OBJECTIVES: This study determined the impact of misclassification due to using job titles as surrogate variables for physical work exposures to assess confounding in a study of the preventive effect of back belts on back injury. The authors present retail merchandise data that quantify misclassification from residual confounding by physical work exposures on injury rate ratios when available administrative job titles are used. METHODS: Job title and direct observation data on 134 workers were used to calculate the percentage to which the job-title-adjusted rate ratio for back injury accounts for confounding by the true physical work exposures, awkward postures, and heavy weight handling. Workers' compensation data, an estimate of the effect of back belts from the literature, and the percentage of adjustment of the rate ratio due to the job title variable were used to calculate the magnitude of bias from the rate ratio adjusted for job title. RESULTS: The job title variable was found to have sensitivities of 97% and 85% and specificities of 68% and 58% for awkward postures and heavy weight handling, respectively. The magnitude of confounding bias remaining for the back-injury rate ratio when the job title surrogate was used was 24% for postures and 45% for heavy weight handling. CONCLUSIONS: The administrative job title performed poorly in this setting; residual confounding was sufficient to bias the rate ratio from 2.0 to 1.3. The effect of additional sources of misclassification and the need for better exposure measures than job title are discussed. (+info)
(7/92) Spine: posture, mobility and pain. A longitudinal study from childhood to adolescence.
A longitudinal study was undertaken to analyse the development of posture and spinal mobility during growth and its relationship to low back pain and sports activities. A total of 90 children were examined at 5-6 years of age and re-examined at 15-16. Sagittal configuration and mobility were measured using Debrunner's kyphometer. Information about pain and activities was acquired by interview with the parents of the 5- to 6-year-olds and by a questionnaire to the 15- to 16-year-olds. Posture changed significantly during the study period: thoracic kyphosis increased by 6 degrees and lumbar lordosis increased by 6 degrees. The relationship between kyphosis and lordosis was independent of gender at age 5-6, but kyphosis in relation to lordosis was significantly lower in girls among the 15- to 16-year-olds. The total sagittal mobility of the spine decreased significantly during the 10-year study period: in the thoracic spine by as much as 27 degrees and in the lumbar spine by 4 degrees. About one-third of the children at the age of 15-16 years stated that they had occasional low back pain. This complaint was more frequent in those stating they had suffered some type of back injury, but low back pain was not related to gender, regular physical training, posture or spinal mobility. The results of the study showed that kyphosis and lordosis increased and mobility decreased in the 90 children who were examined both at age 5-6 and 15-16 years. The relationship between kyphosis and lordosis decreased in girls but not in boys. Occasional low back pain was reported by 38% of the children at the age of 15-16 years, but back pain was not related to posture, spinal mobility or physical activity. (+info)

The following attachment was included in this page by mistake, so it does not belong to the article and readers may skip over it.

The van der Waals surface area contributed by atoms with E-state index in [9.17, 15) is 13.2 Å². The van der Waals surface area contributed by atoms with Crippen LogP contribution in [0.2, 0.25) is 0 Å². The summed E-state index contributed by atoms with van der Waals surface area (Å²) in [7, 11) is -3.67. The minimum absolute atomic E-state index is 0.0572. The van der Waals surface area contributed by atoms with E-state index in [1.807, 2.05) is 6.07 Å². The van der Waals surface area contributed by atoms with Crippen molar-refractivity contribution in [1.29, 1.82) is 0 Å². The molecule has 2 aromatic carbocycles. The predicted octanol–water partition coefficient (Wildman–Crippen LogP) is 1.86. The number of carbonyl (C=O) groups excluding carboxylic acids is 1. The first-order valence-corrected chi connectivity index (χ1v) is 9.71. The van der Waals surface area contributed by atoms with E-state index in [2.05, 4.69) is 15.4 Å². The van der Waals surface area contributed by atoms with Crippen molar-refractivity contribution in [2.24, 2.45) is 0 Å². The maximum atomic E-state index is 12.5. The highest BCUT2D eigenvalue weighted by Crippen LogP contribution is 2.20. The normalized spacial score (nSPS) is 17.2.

(8/92) Propensity for osteoarthritis and lower limb joint pain in retired professional soccer players.
OBJECTIVE: To quantify the prevalence of osteoarthritis and the severity of pain in the lower limb joints of players retired from English professional soccer. METHOD: An anonymous self administered questionnaire was distributed to 500 former players registered with the English Professional Footballers' Association. The questionnaire was designed to gather information on personal details, physical activity loading patterns, history of lower limb joint injury, and current medical condition of the lower limb joints. RESULTS: Of 500 questionnaires distributed, 185 (37%) were returned. Nearly half of the respondents (79: 47%) retired because of injury; 42% (33) were acute injuries and 58% (46) chronic injuries. Most of the acute injuries that led to early retirement were of the knee (15: 46%), followed by the ankle (7: 21%) and lower back (5: 15%). Most of the chronic injuries that led to early retirement were also of the knee (17: 37%), followed by the lower back (10: 22%) and the hip (4: 9%). Of all respondents, 32% (59) had been medically diagnosed with osteoarthritis in at least one of the lower limb joints. More respondents had been diagnosed with osteoarthritis in the knee joints than either the ankle or the hip joints. Significantly (p<0.001) more respondents reported pain in one lower extremity joint during one or more daily activities than those who did not (joint pain: 137, 80%; no joint pain: 35, 20%). CONCLUSION: The risk for professional soccer players of osteoarthritis in at least one of the lower extremity joints is very high and significantly greater than for the general population. The results support the suggestion that professional soccer players should be provided with health surveillance during their playing career. (+info)